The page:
USC 'panicked a little bit' as Utah pulled away: Takeaways from the Pac-12 title game

USC quarterback Caleb Williams and Utah safety Cole Bishop react after Williams fumbled the ball
USC quarterback Caleb Williams and Utah safety Cole Bishop react after Williams fumbled the ball during the Pac-12 championship game Friday in Las Vegas. (Wally Skalij / Los Angeles Times)

Lincoln Riley’s swift rebuild at USC was one of the most compelling stories in college football this season. The Trojans went from four-win fallen dynasty to 11-win championship contender in 12 months.

But Friday's Pac-12 championship game proved that the instant gratification from a talented team of all-star transfers isn't enough.

The No. 12 Utes (10-3) dashed No. 4 USC’s championship and College Football Playoff semifinal hopes with a 47-24 drubbing at Allegiant Stadium. Utah handed the Trojans (11-2) both of their losses this season and won its second consecutive Pac-12 championship against a team that many were ready to crown as a playoff team during Riley's first season.

While stadium employees swept Utah's red and white confetti from the field, the Ute celebration continued on social media.

"Money can't buy that," Utah tight end Dalton Kincaid wrote on Twitter with an emoji of a ring.

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Kyle Whittingham, who began his Utah tenure in 2005 when Riley was still a student assistant under Mike Leach at Texas Tech, has coached the Utes to four Pac-12 championship appearances in the last five years.

“[They’ve] had a system in place, guys recruited for a long time, you see the continuity, how that's built. You kind of feel that with the way their guys play,” Riley said. “You got to give 'em credit. Part of when you get to kind of these moments in these big games is groups that have been there before. They certainly have. A lot of our team has not.”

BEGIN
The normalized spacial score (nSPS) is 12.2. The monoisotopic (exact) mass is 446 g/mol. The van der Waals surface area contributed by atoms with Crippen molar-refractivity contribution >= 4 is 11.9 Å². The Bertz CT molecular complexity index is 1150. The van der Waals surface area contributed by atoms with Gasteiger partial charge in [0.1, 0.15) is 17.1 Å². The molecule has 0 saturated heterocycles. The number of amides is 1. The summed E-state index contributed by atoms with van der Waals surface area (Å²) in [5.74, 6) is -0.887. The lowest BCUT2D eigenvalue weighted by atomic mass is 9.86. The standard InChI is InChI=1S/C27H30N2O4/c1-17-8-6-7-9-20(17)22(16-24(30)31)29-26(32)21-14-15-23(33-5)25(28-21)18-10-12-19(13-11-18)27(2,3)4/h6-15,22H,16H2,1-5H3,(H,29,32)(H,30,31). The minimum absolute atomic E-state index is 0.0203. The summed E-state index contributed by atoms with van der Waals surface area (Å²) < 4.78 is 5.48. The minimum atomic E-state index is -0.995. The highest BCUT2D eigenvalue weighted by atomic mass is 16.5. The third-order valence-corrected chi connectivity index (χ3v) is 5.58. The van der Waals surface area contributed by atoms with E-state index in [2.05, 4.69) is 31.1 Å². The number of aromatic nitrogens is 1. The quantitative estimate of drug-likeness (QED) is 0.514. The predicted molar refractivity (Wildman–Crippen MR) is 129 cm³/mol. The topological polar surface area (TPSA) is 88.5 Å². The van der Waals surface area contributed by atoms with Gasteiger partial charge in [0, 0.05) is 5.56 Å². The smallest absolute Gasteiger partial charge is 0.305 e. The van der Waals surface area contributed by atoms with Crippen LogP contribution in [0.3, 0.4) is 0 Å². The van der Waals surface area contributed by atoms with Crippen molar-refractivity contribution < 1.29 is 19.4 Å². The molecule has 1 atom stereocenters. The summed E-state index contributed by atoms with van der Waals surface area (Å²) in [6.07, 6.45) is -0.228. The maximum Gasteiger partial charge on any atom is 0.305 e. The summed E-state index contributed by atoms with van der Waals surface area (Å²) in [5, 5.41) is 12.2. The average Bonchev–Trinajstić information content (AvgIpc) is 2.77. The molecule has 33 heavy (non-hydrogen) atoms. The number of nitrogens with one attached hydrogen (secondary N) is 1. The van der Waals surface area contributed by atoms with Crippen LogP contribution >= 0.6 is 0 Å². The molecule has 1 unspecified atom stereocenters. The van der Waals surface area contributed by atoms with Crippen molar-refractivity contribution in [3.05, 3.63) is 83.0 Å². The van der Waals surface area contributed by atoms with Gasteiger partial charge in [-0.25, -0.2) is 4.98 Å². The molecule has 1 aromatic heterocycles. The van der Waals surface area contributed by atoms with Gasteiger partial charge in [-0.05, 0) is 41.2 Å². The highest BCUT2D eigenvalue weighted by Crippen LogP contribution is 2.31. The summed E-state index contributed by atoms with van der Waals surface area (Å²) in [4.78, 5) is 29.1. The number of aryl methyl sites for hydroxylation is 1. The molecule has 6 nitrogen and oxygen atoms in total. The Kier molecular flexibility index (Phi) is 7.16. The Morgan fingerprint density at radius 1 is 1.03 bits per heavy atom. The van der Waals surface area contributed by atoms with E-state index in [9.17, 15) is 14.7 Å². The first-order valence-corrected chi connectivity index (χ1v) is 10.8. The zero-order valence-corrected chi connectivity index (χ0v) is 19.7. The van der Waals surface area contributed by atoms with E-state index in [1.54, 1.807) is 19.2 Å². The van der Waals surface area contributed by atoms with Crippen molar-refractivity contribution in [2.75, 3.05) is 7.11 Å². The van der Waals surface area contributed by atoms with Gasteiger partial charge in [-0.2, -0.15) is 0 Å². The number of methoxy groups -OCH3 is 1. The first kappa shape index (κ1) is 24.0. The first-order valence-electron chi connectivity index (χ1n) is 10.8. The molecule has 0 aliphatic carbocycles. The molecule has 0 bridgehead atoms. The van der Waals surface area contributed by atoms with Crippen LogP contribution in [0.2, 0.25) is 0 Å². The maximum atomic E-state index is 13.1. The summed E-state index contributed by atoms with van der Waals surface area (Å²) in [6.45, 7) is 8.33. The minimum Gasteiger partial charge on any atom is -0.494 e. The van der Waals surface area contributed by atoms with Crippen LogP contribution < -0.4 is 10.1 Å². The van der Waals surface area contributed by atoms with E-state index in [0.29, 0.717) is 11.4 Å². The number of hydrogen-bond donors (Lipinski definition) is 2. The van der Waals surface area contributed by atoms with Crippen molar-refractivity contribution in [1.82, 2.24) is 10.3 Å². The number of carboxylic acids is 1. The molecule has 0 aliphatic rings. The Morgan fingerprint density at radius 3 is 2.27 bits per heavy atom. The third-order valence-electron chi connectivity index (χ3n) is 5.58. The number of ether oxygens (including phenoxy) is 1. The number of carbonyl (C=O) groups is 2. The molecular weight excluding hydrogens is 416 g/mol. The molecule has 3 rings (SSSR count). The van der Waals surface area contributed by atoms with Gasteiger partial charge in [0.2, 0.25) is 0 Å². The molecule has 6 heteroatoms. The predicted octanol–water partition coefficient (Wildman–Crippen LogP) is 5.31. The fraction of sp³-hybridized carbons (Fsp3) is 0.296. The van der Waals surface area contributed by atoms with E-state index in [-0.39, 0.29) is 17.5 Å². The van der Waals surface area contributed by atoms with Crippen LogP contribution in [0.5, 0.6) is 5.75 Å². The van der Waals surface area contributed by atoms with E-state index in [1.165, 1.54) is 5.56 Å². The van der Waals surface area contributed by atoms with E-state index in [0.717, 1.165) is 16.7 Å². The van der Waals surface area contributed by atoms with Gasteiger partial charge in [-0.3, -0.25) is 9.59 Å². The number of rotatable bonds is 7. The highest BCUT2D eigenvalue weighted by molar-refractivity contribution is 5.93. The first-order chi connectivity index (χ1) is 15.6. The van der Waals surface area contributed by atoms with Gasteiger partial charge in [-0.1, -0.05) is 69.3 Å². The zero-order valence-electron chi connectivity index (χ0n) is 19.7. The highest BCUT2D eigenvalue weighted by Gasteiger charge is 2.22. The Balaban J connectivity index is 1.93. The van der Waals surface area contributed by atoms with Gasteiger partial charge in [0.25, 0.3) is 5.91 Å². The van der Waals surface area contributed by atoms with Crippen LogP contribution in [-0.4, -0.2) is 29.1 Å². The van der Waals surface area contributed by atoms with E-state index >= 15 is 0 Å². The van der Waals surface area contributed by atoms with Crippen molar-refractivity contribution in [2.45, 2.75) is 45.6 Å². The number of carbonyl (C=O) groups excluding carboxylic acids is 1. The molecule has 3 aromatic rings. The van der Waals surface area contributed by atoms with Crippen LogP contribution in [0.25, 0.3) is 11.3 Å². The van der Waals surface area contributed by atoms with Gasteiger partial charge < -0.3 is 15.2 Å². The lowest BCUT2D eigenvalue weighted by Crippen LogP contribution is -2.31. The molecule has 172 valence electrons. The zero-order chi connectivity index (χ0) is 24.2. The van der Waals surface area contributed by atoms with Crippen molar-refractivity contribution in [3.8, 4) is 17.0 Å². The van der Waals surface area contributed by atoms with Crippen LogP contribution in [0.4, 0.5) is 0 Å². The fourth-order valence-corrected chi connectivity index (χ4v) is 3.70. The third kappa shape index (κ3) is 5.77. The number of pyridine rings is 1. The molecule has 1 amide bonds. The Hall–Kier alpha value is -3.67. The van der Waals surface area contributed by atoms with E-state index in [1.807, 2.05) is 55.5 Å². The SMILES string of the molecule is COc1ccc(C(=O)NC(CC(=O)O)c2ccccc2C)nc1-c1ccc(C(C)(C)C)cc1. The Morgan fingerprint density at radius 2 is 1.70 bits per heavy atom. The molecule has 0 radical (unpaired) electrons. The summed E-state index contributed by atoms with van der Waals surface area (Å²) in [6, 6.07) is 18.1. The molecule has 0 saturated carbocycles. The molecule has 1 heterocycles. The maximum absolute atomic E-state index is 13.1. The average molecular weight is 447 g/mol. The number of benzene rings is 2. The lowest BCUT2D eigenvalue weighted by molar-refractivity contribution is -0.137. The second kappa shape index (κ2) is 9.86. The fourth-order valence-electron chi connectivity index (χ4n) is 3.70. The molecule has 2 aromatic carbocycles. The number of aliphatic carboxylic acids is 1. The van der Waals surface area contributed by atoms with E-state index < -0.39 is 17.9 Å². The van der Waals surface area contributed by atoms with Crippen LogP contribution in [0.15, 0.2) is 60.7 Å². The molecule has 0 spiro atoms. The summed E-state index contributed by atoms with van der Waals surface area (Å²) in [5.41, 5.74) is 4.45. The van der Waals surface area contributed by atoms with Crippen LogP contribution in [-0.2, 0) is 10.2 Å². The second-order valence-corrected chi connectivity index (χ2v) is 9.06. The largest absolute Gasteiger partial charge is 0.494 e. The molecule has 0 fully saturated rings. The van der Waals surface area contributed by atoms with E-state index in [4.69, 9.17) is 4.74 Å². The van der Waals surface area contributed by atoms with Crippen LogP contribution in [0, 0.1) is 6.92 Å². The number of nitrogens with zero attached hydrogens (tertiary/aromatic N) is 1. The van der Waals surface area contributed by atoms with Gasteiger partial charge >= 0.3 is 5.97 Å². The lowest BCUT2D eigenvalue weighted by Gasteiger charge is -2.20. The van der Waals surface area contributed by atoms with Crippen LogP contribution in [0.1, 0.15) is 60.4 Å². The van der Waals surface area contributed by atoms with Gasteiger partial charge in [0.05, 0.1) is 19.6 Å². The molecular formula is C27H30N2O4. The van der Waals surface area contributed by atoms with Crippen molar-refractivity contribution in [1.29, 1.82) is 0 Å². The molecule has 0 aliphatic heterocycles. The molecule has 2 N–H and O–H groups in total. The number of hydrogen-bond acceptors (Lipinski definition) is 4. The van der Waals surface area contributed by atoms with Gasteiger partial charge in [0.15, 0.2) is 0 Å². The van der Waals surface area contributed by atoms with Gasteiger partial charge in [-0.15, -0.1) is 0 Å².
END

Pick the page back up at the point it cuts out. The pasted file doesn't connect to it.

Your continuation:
Here are three takeaways from the game:

Defense wears down

Utah receiver Money Parks holds up an index finger as he scores a touchdown in front of USC defensive back Calen Bullock.
Utah receiver Money Parks celebrates as he scores a touchdown in front of USC defensive back Calen Bullock during the third quarter of the Pac-12 championship game at Allegiant Stadium on Friday in Las Vegas. (Wally Skalij / Los Angeles Times)

On defense, the Trojans proved to be exactly what skeptics thought they were. USC gave up 533 yards to Utah, including scoring plays of 60, 53 and 23 yards in the fourth quarter.

USC appeared to have turned a corner on defense with gritty performances against rivals UCLA and Notre Dame. The Trojans held the Pac-12’s leading rusher Zach Charbonnet to fewer than 100 yards and limited the Irish to just 90 yards on the ground. It looked like a sign of a team that finally found its mean streak up front.

Then Utah exposed the Trojans for 223 rushing yards, including 105 from Ja’Quinden Jackson, who scored two touchdowns. Jackson’s 53-yard rushing touchdown with 5:29 remaining essentially served as the knockout punch against the Trojans as he put Utah up by 16. Jackson rushed straight up the middle and had no problem running through Calen Bullock’s half-hearted tackle inside the 10-yard line. The missed tackles contributed to the long scoring plays late in the game because the Trojans “panicked a little bit,” Riley said.